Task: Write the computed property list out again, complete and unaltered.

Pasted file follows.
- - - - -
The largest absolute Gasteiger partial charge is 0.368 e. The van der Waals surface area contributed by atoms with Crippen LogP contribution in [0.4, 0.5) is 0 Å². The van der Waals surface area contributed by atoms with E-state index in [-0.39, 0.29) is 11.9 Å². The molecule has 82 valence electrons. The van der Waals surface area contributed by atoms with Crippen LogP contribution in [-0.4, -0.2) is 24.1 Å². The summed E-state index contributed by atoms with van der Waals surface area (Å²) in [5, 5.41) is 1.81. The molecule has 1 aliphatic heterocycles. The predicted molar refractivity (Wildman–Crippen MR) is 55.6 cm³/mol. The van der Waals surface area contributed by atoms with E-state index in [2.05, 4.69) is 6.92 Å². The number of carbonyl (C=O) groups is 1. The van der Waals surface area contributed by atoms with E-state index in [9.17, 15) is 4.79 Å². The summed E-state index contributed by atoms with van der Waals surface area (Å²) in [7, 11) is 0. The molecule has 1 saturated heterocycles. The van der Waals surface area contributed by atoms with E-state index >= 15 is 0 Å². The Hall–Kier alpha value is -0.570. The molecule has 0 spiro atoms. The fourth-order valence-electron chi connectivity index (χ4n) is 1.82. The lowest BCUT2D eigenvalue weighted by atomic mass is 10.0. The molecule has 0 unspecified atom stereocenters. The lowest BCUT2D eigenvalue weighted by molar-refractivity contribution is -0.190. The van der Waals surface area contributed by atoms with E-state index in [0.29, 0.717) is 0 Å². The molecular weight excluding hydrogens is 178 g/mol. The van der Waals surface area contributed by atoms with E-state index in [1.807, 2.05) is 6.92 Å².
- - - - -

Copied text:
The largest absolute Gasteiger partial charge is 0.368 e. The van der Waals surface area contributed by atoms with Crippen LogP contribution in [0.4, 0.5) is 0 Å². The van der Waals surface area contributed by atoms with E-state index in [-0.39, 0.29) is 11.9 Å². The molecule has 82 valence electrons. The van der Waals surface area contributed by atoms with Crippen LogP contribution in [-0.4, -0.2) is 24.1 Å². The summed E-state index contributed by atoms with van der Waals surface area (Å²) in [5, 5.41) is 1.81. The molecule has 1 aliphatic heterocycles. The predicted molar refractivity (Wildman–Crippen MR) is 55.6 cm³/mol. The van der Waals surface area contributed by atoms with E-state index in [2.05, 4.69) is 6.92 Å². The number of carbonyl (C=O) groups is 1. The van der Waals surface area contributed by atoms with E-state index in [9.17, 15) is 4.79 Å². The summed E-state index contributed by atoms with van der Waals surface area (Å²) in [7, 11) is 0. The molecule has 1 saturated heterocycles. The van der Waals surface area contributed by atoms with E-state index >= 15 is 0 Å². The Hall–Kier alpha value is -0.570. The molecule has 0 spiro atoms. The fourth-order valence-electron chi connectivity index (χ4n) is 1.82. The lowest BCUT2D eigenvalue weighted by atomic mass is 10.0. The molecule has 0 unspecified atom stereocenters. The lowest BCUT2D eigenvalue weighted by molar-refractivity contribution is -0.190. The van der Waals surface area contributed by atoms with E-state index in [0.29, 0.717) is 0 Å². The molecular weight excluding hydrogens is 178 g/mol. The van der Waals surface area contributed by atoms with E-state index in [1.807, 2.05) is 6.92 Å².